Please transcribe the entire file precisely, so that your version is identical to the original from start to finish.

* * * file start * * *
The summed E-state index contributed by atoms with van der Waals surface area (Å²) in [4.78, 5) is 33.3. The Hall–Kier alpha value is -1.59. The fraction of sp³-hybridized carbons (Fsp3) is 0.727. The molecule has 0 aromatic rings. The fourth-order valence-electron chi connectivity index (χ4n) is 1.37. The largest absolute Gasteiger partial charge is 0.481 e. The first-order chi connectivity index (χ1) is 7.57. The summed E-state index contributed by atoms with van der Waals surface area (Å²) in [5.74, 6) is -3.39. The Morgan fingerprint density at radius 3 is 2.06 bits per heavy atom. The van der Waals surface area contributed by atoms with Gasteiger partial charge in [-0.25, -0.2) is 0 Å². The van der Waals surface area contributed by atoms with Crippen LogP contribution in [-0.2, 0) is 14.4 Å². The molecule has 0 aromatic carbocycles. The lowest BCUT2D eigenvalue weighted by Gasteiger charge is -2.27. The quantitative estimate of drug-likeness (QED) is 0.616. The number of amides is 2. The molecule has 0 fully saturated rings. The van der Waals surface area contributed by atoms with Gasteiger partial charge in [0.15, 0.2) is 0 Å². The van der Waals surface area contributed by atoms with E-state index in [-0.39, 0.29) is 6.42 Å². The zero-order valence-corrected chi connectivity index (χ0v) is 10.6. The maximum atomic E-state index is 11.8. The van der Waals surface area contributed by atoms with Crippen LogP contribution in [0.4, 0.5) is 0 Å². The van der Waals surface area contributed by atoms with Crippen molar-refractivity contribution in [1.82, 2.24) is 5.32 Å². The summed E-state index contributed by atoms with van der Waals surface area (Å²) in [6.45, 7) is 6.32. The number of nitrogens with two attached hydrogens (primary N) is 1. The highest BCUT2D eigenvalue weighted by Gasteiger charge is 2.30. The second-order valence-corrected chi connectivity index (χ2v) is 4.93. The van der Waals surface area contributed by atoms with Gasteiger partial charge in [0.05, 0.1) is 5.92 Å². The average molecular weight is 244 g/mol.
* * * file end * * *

The summed E-state index contributed by atoms with van der Waals surface area (Å²) in [4.78, 5) is 33.3. The Hall–Kier alpha value is -1.59. The fraction of sp³-hybridized carbons (Fsp3) is 0.727. The molecule has 0 aromatic rings. The fourth-order valence-electron chi connectivity index (χ4n) is 1.37. The largest absolute Gasteiger partial charge is 0.481 e. The first-order chi connectivity index (χ1) is 7.57. The summed E-state index contributed by atoms with van der Waals surface area (Å²) in [5.74, 6) is -3.39. The Morgan fingerprint density at radius 3 is 2.06 bits per heavy atom. The van der Waals surface area contributed by atoms with Gasteiger partial charge in [-0.25, -0.2) is 0 Å². The van der Waals surface area contributed by atoms with Crippen LogP contribution in [-0.2, 0) is 14.4 Å². The molecule has 0 aromatic carbocycles. The lowest BCUT2D eigenvalue weighted by Gasteiger charge is -2.27. The quantitative estimate of drug-likeness (QED) is 0.616. The number of amides is 2. The molecule has 0 fully saturated rings. The van der Waals surface area contributed by atoms with Gasteiger partial charge in [0.15, 0.2) is 0 Å². The van der Waals surface area contributed by atoms with E-state index in [-0.39, 0.29) is 6.42 Å². The zero-order valence-corrected chi connectivity index (χ0v) is 10.6. The maximum atomic E-state index is 11.8. The van der Waals surface area contributed by atoms with Crippen LogP contribution in [0.4, 0.5) is 0 Å². The van der Waals surface area contributed by atoms with Crippen molar-refractivity contribution in [1.82, 2.24) is 5.32 Å². The summed E-state index contributed by atoms with van der Waals surface area (Å²) in [6.45, 7) is 6.32. The number of nitrogens with two attached hydrogens (primary N) is 1. The highest BCUT2D eigenvalue weighted by Gasteiger charge is 2.30. The second-order valence-corrected chi connectivity index (χ2v) is 4.93. The van der Waals surface area contributed by atoms with Gasteiger partial charge in [0.05, 0.1) is 5.92 Å². The average molecular weight is 244 g/mol.